Molds and Mycotoxins (Toxic Molds) in Human Health

According to the American Academy of Environmental Medicine (AAEM) it is commonly recognized that a large body of medical literature and extensive clinical experience indicates that sufficiently high exposures to indoor airborne mold can lead to disease in otherwise healthy individuals.  Since environmental health has not been a focus of medical education, many physicians are not fully aware of the scope of mold related health problems and are inadequately equipped to investigate and manage possible cases of mold exposure in a timely fashion.

The AAEM further states exposure to significant levels of indoor mold can cause acute or chronic dysfunction or injury to all organ systems including the:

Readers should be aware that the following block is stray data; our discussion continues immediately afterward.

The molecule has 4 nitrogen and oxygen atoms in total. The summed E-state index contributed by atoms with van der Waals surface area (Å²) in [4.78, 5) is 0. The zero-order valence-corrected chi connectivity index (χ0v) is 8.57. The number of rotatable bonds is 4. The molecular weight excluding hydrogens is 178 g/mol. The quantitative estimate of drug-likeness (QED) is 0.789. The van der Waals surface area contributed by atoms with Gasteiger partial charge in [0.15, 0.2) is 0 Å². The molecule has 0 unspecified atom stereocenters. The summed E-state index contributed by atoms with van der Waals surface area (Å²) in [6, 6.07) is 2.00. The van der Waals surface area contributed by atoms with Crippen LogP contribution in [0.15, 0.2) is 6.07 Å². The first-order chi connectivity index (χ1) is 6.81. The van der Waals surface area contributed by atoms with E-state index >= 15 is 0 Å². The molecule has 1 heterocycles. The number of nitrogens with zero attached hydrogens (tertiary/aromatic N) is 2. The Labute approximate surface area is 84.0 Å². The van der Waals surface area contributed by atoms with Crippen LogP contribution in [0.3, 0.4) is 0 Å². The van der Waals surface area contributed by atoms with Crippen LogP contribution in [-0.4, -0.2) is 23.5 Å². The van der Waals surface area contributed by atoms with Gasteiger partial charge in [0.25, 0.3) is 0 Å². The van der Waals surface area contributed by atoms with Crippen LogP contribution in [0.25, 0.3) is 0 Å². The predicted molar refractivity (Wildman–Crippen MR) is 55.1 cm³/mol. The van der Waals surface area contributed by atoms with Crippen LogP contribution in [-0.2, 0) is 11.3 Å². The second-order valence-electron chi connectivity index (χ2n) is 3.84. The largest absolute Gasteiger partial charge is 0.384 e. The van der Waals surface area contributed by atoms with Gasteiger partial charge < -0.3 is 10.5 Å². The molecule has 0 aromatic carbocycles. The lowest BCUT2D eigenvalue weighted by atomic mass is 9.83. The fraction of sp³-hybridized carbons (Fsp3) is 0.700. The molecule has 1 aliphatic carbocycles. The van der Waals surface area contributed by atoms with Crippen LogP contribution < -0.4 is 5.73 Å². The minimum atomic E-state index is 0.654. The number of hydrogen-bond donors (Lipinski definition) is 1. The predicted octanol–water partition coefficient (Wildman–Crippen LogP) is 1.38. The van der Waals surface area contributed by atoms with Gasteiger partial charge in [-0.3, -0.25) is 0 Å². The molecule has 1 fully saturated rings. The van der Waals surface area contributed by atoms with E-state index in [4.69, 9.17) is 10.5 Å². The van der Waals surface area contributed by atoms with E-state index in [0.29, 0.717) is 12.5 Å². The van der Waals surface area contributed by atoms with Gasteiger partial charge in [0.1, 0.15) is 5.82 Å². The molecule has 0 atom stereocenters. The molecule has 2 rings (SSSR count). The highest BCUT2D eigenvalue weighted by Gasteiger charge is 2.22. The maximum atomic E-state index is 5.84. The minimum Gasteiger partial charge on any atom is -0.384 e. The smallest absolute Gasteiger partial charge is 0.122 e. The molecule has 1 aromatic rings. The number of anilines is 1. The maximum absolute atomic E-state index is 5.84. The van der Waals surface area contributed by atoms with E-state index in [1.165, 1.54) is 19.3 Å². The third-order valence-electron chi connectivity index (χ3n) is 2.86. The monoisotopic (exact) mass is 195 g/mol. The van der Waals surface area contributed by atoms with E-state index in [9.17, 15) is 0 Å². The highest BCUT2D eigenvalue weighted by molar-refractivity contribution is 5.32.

• respiratory;
  • neurological;
  • cardiovascular;
  • genitourinary;
  • gastrointestinal;
  • musculoskeletal;
  • immune (through both immediate and non-IgE mechanisms); and
  • hematological systems.

In addition to the resulting more commonly considered respiratory conditions such as asthma and rhinosinusitis, exposure to mold proteins and mycotoxins has been associated with fatigue, reduced concentration, imbalance, poor memory and hemorrhagic disorders.